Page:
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  1. #1

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    What does KBr do in a bleach formula?

    I've seen formulas for ferricyanide bleaching with and without potassium bromide. What exactly does the addition of KBr provide to the bleach solution?

    And what is your favorite formula and method of bleaching?

    Thanks!

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    Bromide is needed for rehalogenating the metallic silver - to silver bromide.
    I use an old ORWO recipe - but virtually any ferricyanide bleach will also do fine

    Zhenya

  3. #3

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    Quote Originally Posted by eumenius View Post
    Bromide is needed for rehalogenating the metallic silver
    - to silver bromide. I use an old ORWO recipe - Zhenya
    It is needed to convert silver ferrOcyanide to silver bromide.
    As Mr. Rudman has pointed out a bromide, chloride, or iodide
    can be used with or after the treatment in ferrIcyanide. And
    I'll add; who knows what else? Dan

  4. #4
    MarkL's Avatar
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    What happens if just a plain pot ferri/water solution is used? The image still bleaches and has to be redeveloped right?

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    Quote Originally Posted by PVia View Post
    I've seen formulas for ferricyanide bleaching with and without potassium bromide. What exactly does the addition of KBr provide to the bleach solution?

    And what is your favorite formula and method of bleaching?

    Thanks!
    Hi PVia,
    In a nutshell;
    When you buy your paper the emulsion contains silver combined with a 'halide' - that is a bromide (silver bromide), a chloride or iodide, or commonly a mix of these 'silver halides'. After exposure the developer converts the exposed silver to silver metal (black) and the fix then removes unused silver halides. You now have a black (& grey) image.
    Pot.ferricyanide acts on this metallic silver to convert to silver ferrocyanide - near colourless (straw colour ish). But if a halide (e.g. bromide) is included, it 'rehalogenates' the silver back into a silver halide - i.e. back where you started in the first place, except that it is now only in the image area (the fixer removed it from elsewhere) and it is more stable in room light than the original unexposed sheet was.
    Being a silver halide this can now be redeveloped.
    This might be in a toner (eg sepia) or in another developer of higher or lower contrst, warmer or cooler tone, lith, and so on.
    It can be pretty useful.
    Tim

  6. #6
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    Except that just redeveloping in a "high contrast" developer cannot change the contrast because the amount of image-forming silver has not increased.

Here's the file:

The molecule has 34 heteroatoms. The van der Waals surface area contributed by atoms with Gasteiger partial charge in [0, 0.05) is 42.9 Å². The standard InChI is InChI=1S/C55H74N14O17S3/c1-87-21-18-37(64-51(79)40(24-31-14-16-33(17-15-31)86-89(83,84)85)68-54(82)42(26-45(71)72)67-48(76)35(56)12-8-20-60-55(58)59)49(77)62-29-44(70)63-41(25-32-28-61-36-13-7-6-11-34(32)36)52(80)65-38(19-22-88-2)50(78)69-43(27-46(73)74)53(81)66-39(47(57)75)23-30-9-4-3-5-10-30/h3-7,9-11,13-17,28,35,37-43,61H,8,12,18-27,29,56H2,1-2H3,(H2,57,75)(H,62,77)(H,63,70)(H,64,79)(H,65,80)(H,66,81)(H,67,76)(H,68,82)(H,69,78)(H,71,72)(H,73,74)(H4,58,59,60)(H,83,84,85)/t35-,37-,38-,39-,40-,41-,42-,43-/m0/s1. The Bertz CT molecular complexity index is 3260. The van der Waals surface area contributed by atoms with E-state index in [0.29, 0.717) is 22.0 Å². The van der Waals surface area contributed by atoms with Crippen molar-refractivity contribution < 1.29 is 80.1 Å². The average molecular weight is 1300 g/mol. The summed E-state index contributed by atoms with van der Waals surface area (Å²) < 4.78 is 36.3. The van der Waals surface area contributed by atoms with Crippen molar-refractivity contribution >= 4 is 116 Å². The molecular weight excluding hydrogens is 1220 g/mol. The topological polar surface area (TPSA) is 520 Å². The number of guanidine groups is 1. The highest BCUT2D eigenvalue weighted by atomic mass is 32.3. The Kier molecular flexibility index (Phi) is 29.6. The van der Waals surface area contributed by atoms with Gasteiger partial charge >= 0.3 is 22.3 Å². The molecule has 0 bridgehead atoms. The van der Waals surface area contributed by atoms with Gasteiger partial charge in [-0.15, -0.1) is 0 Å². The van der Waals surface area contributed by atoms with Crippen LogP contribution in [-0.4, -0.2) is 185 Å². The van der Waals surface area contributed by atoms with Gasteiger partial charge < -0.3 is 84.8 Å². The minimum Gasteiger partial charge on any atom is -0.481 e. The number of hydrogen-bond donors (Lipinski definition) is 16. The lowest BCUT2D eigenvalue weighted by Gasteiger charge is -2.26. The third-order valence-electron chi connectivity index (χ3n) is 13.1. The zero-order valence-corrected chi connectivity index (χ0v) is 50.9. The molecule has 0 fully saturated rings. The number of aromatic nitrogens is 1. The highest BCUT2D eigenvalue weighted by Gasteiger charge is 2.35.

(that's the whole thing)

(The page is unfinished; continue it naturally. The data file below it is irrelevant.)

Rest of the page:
Gadget Gainer

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    Quote Originally Posted by gainer View Post
    Except that just redeveloping in a "high contrast" developer cannot change the contrast because the amount of image-forming silver has not increased.
    Well. it depends on the bleach too. using a dichromate bleach followed by a high contrast developer was a favourite process of mine for some time. The result is intensified blacks with higher contrast to the eye and altered toning properties.
    Can be very effective with a suitable paper.
    Tim

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    You have to be careful with a dichromate bleach with sulfuric acid though. It forms silver sulfate which dissolves in water and therefore removes highlight detail or even the whole image. The Ferricyanide bleaches raise contrast by the same general method, removing highlight detail. This is because a ferricyanide - bromide bleach is a mild blix.

    Be careful that there is no ammonium salts in any of these, or you turn them into blixes which of course, destroys the image, at least in part.

    PE

  9. #9
    CBG
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    Quote Originally Posted by tim rudman View Post
    Well. it depends on the bleach too. using a dichromate bleach followed by a high contrast developer was a favourite process of mine for some time. The result is intensified blacks with higher contrast to the eye and altered toning properties.
    Can be very effective with a suitable paper.
    Tim
    Can you elaborate? I would have got it all wrong, and thought bleaching and redeveloping would have kept the same contrast or lowered it. I'm missing something.

    C

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    Quote Originally Posted by Photo Engineer View Post
    You have to be careful with a dichromate bleach with sulfuric acid though. PE
    I agree. I use hydrocloric acid

    Tim

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